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Real-Time GIS Improves Incident Management at LAX
One of World's Busiest Airports Gets a System of Engagement
More than 70 million people pass through Los Angeles International Airport (LAX) in a year. Maintaining situational awareness to manage safety, security, and operations is complex.
At LAX, this responsibility falls to the Airport Response Coordination Center (ARCC), LAX's command and control facility. ARCC oversees field personnel who work shifts 24 hours a day, seven days a week, both airside (past security checkpoints) and landside (public facing).
Right: Accessing the eGIS Web Viewer on iPads, field staff can initiate incidents by marking them on an up-to-date map.
To manage airfield, terminal, and landside incidents and security, the ARCC staff have used situation and video management software from Qognify (formerly NICE Security) since 2011. The Qognify Situator allows LAX to integrate security and operational intelligence—including video surveillance and closed-circuit television (CCTV)—and generate automated adaptive response plans. The Qognify NiceVision Video Management System (VMS) provides ARCC and field staff with remote access to and pan-tilt-zoom control of all security cameras throughout the airport.
Until recently, however, much of the collaboration between ARCC staff and LAX field personnel was done manually. Control room staff and fieldworkers communicated information and status updates via phone calls and two-way radios. Field personnel would call or radio in incidents, and an ARCC operations superintendent would then assign technicians via more phone calls or radio communications. All information was conveyed verbally, without maps.
In 2012, however, airport officials decided to speed up communication. They envisioned having a common ARCC operating picture that control room staff and field personnel could all access, no matter where they were located.
To get this, LAX worked with Qognify and technical and management support consultant AECOM (an Esri partner) to develop a solution that extended its common operating picture. The idea was to leverage LAX's existing incident management system by implementing ArcGIS for Server, which would allow maps and geographic information to be accessed anywhere, anytime, on any device.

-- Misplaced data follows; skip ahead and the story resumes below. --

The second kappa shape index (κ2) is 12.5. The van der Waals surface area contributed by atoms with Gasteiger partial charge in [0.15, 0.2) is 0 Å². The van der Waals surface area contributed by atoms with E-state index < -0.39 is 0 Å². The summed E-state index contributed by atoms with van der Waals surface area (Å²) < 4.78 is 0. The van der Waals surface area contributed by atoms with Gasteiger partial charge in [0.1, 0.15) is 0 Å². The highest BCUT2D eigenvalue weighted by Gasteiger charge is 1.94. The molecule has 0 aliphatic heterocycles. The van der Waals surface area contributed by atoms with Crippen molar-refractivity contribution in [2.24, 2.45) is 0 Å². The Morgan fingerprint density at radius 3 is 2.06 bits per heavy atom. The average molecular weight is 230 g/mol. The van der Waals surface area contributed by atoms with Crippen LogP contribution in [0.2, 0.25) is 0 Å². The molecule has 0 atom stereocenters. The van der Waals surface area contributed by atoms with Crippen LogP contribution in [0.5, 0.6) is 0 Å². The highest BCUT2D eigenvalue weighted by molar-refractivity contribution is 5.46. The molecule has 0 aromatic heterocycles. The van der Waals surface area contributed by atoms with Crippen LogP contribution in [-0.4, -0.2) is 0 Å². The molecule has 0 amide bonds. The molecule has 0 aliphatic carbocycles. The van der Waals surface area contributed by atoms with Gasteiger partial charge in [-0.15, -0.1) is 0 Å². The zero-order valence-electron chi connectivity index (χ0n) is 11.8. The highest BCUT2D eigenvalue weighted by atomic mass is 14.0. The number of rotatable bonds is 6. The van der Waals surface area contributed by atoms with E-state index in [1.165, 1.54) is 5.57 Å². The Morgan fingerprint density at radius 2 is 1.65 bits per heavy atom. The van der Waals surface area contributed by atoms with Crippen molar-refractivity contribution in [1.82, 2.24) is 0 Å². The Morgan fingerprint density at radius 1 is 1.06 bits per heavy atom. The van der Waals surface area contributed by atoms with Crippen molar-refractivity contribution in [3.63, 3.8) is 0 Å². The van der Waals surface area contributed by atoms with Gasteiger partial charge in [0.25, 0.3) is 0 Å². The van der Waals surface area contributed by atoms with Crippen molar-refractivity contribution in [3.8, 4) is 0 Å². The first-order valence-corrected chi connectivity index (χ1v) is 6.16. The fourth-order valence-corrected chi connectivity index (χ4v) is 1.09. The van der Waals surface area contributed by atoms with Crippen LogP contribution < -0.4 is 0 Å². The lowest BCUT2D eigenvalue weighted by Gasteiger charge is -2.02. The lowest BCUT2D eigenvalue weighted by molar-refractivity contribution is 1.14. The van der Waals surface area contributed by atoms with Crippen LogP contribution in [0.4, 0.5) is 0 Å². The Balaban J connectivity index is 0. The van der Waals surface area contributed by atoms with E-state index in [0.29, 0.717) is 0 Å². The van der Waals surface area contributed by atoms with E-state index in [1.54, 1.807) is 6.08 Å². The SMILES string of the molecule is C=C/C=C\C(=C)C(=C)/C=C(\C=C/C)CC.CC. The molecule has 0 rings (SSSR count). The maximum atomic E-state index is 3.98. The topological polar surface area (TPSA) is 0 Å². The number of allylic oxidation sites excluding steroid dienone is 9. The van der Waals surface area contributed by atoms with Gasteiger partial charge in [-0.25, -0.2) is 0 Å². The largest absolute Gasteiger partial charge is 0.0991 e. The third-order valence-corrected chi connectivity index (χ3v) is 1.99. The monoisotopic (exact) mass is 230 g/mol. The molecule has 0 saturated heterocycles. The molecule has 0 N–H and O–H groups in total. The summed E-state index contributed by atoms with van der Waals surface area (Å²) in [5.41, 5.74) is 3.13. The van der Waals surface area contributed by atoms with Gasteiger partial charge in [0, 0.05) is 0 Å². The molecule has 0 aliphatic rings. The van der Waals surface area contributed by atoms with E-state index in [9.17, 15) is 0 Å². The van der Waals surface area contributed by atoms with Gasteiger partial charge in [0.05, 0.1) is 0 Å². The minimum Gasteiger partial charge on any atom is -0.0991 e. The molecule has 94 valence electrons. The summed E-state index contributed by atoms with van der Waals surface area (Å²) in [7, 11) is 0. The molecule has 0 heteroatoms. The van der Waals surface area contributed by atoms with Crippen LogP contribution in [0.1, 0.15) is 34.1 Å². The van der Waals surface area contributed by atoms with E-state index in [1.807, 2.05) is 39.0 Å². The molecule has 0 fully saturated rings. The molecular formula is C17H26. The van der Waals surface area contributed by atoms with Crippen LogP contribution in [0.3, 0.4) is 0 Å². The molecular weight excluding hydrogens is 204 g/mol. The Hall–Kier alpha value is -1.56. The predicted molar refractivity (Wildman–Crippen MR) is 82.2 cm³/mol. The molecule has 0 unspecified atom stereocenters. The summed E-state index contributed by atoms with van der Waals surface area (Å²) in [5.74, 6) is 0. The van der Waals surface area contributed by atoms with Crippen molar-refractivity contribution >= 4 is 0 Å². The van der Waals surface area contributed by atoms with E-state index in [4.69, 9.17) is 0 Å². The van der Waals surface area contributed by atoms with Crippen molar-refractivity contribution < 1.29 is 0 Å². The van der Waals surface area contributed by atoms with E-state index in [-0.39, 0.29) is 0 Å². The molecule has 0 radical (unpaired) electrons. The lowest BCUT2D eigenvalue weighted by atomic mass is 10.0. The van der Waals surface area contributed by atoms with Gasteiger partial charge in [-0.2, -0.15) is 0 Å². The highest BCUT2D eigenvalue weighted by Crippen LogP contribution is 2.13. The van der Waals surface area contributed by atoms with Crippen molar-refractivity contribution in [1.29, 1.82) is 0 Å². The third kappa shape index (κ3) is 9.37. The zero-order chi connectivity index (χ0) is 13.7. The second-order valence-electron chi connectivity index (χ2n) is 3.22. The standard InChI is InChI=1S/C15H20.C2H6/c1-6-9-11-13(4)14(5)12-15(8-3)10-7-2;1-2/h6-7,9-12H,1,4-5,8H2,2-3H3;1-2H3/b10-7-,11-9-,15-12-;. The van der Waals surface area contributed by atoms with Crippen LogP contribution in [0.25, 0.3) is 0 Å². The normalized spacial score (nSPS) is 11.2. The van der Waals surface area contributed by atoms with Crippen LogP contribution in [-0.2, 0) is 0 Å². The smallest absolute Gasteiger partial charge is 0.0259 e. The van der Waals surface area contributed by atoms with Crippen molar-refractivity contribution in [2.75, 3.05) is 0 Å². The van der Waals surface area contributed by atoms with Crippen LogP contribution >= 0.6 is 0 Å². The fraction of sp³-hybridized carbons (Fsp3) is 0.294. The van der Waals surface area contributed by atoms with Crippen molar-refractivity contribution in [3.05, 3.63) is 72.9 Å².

Linking Incidents with Infrastructure
After two years of design, in which various stakeholders' needs had to be taken into consideration, the team created an enterprise GIS program called the Qognify Situator eGIS Web Application. A two-part solution, the eGIS Web Application gives LAX's prior iteration of the Situator both spatial and web capabilities.
The program uses layers that include airport buildings, property, infrastructure, and security sensors. In addition to integrating mission-critical information, the system also works with Esri partner IBM and its Maximo software to manage work orders and AirIT's PROPworks to handle lease and property management. This gives users a complete picture of any situation.
Left: ARCC staff access data through the Situator and the eGIS Web Application, which both display visual geographic information in real time.
Extending the Control Room into the Field
ARCC staff access the data through both the Situator and the eGIS Web Application, which display highly visual geographic information in real time. Control room staff use the Situator to manage incidents. Then they extend the control room into the field with the eGIS Web Application.
Using the eGIS Web Viewer on iPads, field staff can initiate incidents—a slip and fall, a fuel spill at a gate, a leaky toilet, or a pothole on the taxiway—by marking them on a map in the application. They can then add associated information, such as photos and an incident type.
Back in the control room, a collapsible panel next to the map tracks annotations from the field so that, as incidents unfold, ARCC staff can gain insight and engage in spatially smart dialog with field crews. Comments are time-stamped to provide an audit trail of each event.
With both applications, ARCC staff can visualize where they need to send field personnel during an incident. If a situation involves travelers, staff can see how to evacuate them or at least get them out of impact zones. To make this work, control room staff share their own real-time map annotations with field crews.
Read the full story: at esri.com
- Corporate News/9-1-1magazine.com (via ESRI’s Arc News, Winter 2016)